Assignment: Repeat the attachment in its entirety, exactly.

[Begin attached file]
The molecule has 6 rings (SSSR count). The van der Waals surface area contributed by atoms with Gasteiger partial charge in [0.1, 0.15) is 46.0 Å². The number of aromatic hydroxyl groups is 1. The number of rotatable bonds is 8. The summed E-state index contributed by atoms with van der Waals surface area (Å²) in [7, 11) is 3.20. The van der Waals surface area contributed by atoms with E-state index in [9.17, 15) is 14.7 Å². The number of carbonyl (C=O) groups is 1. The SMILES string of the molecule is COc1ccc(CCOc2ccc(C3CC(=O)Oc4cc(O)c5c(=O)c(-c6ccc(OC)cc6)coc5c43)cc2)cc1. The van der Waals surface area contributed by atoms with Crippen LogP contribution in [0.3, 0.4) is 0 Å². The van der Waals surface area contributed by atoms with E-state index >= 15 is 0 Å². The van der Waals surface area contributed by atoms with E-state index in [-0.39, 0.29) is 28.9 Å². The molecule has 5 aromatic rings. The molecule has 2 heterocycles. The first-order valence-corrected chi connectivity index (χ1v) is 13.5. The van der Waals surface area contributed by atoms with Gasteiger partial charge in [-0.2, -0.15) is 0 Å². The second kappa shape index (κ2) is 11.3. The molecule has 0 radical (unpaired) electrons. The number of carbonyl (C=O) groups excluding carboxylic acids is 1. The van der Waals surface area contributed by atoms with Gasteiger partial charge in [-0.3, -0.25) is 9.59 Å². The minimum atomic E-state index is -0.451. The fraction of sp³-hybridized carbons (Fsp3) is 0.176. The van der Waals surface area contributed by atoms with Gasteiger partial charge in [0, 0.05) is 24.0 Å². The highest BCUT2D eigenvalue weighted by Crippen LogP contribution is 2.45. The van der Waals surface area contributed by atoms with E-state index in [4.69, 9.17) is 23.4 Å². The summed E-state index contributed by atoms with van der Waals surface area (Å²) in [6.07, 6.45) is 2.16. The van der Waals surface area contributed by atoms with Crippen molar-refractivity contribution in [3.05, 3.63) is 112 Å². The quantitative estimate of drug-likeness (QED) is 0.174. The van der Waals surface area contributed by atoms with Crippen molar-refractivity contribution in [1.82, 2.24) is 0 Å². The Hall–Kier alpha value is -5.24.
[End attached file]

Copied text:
The molecule has 6 rings (SSSR count). The van der Waals surface area contributed by atoms with Gasteiger partial charge in [0.1, 0.15) is 46.0 Å². The number of aromatic hydroxyl groups is 1. The number of rotatable bonds is 8. The summed E-state index contributed by atoms with van der Waals surface area (Å²) in [7, 11) is 3.20. The van der Waals surface area contributed by atoms with E-state index in [9.17, 15) is 14.7 Å². The number of carbonyl (C=O) groups is 1. The SMILES string of the molecule is COc1ccc(CCOc2ccc(C3CC(=O)Oc4cc(O)c5c(=O)c(-c6ccc(OC)cc6)coc5c43)cc2)cc1. The van der Waals surface area contributed by atoms with Crippen LogP contribution in [0.3, 0.4) is 0 Å². The van der Waals surface area contributed by atoms with E-state index >= 15 is 0 Å². The van der Waals surface area contributed by atoms with E-state index in [-0.39, 0.29) is 28.9 Å². The molecule has 5 aromatic rings. The molecule has 2 heterocycles. The first-order valence-corrected chi connectivity index (χ1v) is 13.5. The van der Waals surface area contributed by atoms with Gasteiger partial charge in [-0.2, -0.15) is 0 Å². The second kappa shape index (κ2) is 11.3. The molecule has 0 radical (unpaired) electrons. The number of carbonyl (C=O) groups excluding carboxylic acids is 1. The van der Waals surface area contributed by atoms with Gasteiger partial charge in [-0.3, -0.25) is 9.59 Å². The minimum atomic E-state index is -0.451. The fraction of sp³-hybridized carbons (Fsp3) is 0.176. The van der Waals surface area contributed by atoms with Gasteiger partial charge in [0, 0.05) is 24.0 Å². The highest BCUT2D eigenvalue weighted by Crippen LogP contribution is 2.45. The van der Waals surface area contributed by atoms with E-state index in [4.69, 9.17) is 23.4 Å². The summed E-state index contributed by atoms with van der Waals surface area (Å²) in [6.07, 6.45) is 2.16. The van der Waals surface area contributed by atoms with Crippen molar-refractivity contribution in [3.05, 3.63) is 112 Å². The quantitative estimate of drug-likeness (QED) is 0.174. The van der Waals surface area contributed by atoms with Crippen molar-refractivity contribution in [1.82, 2.24) is 0 Å². The Hall–Kier alpha value is -5.24.